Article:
Maryland men’s soccer has increased its offensive output this season despite losing a majority of last season’s scoring.

The Terps are outpacing last year’s efforts through 11 games — scoring 22 goals compared to last year’s 18 finishes — in large part due to a six-goal performance against Virginia in September and two three-goal showings against conference opponents Penn State and Rutgers.

Despite five new forwards joining coach Sasho Cirovski’s squad, Maryland’s offensive success has largely come from a rise in production from returning players across the field.

Nick Richardson’s doubled his career total with five assists so far this season and notched his first three collegiate finishes this year, including game-winning goals against Georgetown and Rutgers.

The right back has contributed to every goal Maryland has scored in its last two games against Northwestern and Rutgers.

“It’s a weird world again that some things go your way,” Richardson said. “Sometimes you get great bounces, sometimes you don’t, but I think last week things just kind of went my way.”

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Defenders have accounted for about 27 percent of the Terps’ goals so far this year compared to about 10 percent throughout last season. Center backs Chris Rindov and William Kulvik have both found the back of the net on set pieces.

Midfielder Malcolm Johnston is Maryland’s leading scorer this year, notching his highest single-season total with five goals. The senior has converted all four of the Terps’ penalty kick attempts and added a bicycle kick goal against Rutgers that was featured on SportsCenter’s top 10.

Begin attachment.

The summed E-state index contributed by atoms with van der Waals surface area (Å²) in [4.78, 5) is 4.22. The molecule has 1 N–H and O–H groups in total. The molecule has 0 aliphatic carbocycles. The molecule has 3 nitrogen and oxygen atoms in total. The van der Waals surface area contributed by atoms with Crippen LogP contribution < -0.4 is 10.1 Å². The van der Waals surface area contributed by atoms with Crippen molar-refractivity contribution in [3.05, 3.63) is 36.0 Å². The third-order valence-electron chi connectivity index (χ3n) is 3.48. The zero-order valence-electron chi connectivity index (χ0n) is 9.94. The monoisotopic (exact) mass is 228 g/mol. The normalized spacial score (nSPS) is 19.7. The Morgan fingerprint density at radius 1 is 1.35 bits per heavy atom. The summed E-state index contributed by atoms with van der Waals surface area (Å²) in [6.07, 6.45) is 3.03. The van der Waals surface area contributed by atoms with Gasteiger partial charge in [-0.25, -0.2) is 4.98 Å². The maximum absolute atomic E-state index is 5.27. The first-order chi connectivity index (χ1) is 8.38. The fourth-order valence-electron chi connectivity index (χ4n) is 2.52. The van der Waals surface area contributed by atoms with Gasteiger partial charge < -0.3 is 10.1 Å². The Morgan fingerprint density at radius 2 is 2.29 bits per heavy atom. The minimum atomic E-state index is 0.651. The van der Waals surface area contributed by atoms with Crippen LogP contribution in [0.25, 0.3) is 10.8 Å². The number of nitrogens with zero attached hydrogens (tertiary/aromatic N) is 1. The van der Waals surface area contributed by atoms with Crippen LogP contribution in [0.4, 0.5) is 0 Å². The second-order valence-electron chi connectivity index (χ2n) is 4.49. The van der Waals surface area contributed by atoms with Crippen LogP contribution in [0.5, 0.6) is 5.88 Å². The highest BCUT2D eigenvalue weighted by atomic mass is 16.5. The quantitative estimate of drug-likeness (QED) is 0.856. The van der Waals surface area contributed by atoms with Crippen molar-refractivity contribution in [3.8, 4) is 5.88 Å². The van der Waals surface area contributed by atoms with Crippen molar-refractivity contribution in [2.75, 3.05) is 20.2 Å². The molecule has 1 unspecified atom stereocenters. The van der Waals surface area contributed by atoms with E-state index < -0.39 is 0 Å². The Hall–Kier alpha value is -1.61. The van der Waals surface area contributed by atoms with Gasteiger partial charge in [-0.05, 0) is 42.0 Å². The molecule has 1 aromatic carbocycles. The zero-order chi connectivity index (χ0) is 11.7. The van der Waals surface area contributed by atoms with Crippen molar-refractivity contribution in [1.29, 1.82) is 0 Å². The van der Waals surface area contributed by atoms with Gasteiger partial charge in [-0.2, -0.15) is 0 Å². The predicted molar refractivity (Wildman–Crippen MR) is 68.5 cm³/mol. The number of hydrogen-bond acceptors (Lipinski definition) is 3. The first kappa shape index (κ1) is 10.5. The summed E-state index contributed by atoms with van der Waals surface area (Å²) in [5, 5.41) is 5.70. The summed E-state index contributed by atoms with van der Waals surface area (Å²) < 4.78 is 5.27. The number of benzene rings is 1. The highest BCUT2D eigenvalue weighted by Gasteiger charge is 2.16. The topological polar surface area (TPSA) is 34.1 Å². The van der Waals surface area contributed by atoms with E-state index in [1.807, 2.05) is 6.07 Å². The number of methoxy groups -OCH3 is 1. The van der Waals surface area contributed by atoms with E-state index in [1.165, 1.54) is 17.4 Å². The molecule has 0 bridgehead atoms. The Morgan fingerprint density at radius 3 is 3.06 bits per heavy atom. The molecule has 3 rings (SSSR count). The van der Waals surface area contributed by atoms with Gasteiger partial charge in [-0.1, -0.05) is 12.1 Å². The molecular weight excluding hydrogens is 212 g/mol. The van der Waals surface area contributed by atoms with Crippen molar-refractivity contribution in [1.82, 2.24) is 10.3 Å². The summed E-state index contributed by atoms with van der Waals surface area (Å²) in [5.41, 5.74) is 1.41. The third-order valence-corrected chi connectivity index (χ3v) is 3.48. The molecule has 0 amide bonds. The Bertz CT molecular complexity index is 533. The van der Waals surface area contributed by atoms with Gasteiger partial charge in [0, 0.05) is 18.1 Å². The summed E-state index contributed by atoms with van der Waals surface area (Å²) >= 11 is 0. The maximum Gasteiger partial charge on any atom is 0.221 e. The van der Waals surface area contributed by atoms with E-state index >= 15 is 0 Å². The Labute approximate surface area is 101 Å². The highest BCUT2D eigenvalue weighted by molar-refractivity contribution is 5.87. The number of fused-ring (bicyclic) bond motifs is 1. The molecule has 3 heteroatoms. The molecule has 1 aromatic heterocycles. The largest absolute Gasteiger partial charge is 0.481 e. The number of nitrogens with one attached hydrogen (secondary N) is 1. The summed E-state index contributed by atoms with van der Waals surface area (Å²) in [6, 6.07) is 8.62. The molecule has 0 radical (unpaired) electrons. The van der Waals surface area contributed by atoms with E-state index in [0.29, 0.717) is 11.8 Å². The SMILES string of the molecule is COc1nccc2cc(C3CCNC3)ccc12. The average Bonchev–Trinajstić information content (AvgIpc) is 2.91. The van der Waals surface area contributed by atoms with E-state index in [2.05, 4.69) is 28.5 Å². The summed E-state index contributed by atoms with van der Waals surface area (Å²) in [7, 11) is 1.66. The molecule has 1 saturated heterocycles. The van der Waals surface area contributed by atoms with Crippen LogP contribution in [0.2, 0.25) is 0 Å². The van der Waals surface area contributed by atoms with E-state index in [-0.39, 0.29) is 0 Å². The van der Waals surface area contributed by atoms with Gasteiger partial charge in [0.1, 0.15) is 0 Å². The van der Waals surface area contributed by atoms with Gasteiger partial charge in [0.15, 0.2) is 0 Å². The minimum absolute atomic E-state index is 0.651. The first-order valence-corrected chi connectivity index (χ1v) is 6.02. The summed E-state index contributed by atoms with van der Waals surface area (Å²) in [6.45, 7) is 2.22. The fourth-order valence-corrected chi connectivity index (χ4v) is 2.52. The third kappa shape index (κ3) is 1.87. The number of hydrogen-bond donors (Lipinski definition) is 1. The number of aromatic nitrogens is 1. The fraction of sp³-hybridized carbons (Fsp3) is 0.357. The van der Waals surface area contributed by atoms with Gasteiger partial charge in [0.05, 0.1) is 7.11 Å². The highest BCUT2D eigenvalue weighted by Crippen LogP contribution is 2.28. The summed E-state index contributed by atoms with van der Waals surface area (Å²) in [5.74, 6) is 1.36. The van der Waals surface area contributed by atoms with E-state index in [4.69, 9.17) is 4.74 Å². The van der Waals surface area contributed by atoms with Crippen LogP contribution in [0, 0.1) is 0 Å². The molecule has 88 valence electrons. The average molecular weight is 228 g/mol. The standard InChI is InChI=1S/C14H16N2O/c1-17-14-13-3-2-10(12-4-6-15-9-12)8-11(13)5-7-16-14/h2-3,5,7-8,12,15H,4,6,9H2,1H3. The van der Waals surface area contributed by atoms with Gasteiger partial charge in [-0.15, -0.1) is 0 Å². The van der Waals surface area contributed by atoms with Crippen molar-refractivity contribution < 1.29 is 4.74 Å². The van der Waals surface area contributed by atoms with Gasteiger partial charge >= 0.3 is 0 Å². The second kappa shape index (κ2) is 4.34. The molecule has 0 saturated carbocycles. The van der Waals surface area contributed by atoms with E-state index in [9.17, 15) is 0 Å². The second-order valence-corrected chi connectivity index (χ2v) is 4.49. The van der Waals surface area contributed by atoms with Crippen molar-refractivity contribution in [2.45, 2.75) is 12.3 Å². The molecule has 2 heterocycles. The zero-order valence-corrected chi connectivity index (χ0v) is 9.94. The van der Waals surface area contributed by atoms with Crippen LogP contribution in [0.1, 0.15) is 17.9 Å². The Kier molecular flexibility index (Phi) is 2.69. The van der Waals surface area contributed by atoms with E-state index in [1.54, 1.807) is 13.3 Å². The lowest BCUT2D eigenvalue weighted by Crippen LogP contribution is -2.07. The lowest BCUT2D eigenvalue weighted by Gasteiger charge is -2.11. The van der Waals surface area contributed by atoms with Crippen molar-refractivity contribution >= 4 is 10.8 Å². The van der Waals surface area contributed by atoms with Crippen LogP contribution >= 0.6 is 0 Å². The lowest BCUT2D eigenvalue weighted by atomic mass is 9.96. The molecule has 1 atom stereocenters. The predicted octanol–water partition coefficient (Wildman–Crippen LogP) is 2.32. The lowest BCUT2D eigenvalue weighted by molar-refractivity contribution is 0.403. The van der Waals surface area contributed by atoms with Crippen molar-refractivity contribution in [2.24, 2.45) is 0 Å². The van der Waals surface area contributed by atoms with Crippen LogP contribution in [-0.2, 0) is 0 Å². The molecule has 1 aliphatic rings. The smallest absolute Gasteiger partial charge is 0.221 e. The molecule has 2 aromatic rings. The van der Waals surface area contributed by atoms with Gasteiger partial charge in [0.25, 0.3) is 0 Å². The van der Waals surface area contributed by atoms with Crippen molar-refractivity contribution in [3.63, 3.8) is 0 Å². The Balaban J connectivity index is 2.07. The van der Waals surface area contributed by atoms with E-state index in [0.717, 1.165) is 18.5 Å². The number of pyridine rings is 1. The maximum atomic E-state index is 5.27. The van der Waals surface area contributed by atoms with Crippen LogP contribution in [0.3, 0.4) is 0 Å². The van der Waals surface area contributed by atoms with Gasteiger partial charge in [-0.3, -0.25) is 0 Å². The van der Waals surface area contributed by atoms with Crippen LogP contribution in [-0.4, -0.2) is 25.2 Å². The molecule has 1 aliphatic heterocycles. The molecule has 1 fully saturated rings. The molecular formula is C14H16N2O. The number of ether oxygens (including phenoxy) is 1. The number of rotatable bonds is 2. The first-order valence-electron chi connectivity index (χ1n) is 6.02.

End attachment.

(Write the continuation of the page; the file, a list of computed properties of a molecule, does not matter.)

However, the rest of Maryland’s midfield and offense has failed to match its output from last season.

“I feel good about that part of the game in terms of finding ways to score different goals and get them in different ways … We’ve just got to get our forwards going a little bit,” Cirovski said on Sept. 23.

Four of Maryland’s new forwards have found the back of the net, but German Giammattei, Colin Griffith and Max Riley have each only scored once. Marist transfer Stefan Copetti’s notched two goals and has been more active, recording more than double the amount of shots of each of his fellow additions despite only earning one start.

Copetti’s contributed energy when subbed into the game and featured more for Cirovski’s squad recently. He played on the wing against Northwestern but started the second half at striker, a position no Terp has been able to nail down a starting role in.

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The Canadian scored the equalizer in the 74th minute and Richardson said the six-foot-two forward “offers a different kind of physicality and a little bit of pace … He loves to get in behind and run at people, he's also really good in the air.”

“We've rotated a bunch of guys in the central spot up top and [Copetti] certainly is coming off a very good game, so there's a chance you might see him there,” Cirovski said.

Maryland’s forwards have scored less than a third of the team’s goals this season. Griffith and Riley have combined to win three of the Terps’ four penalty kicks, but the squad’s additions up top have struggled to consistently get on the scoresheet as they continue to adapt to the team and Big Ten play.

The Terps hope the new forwards can begin to find the back of the net more often to lighten the load on returning players. Copetti feels that getting more time on the field and building chemistry with his new teammates has boosted his confidence. 

His progression could be a sign that more contributions from Maryland’s new group of attackers is more a question of when, not if.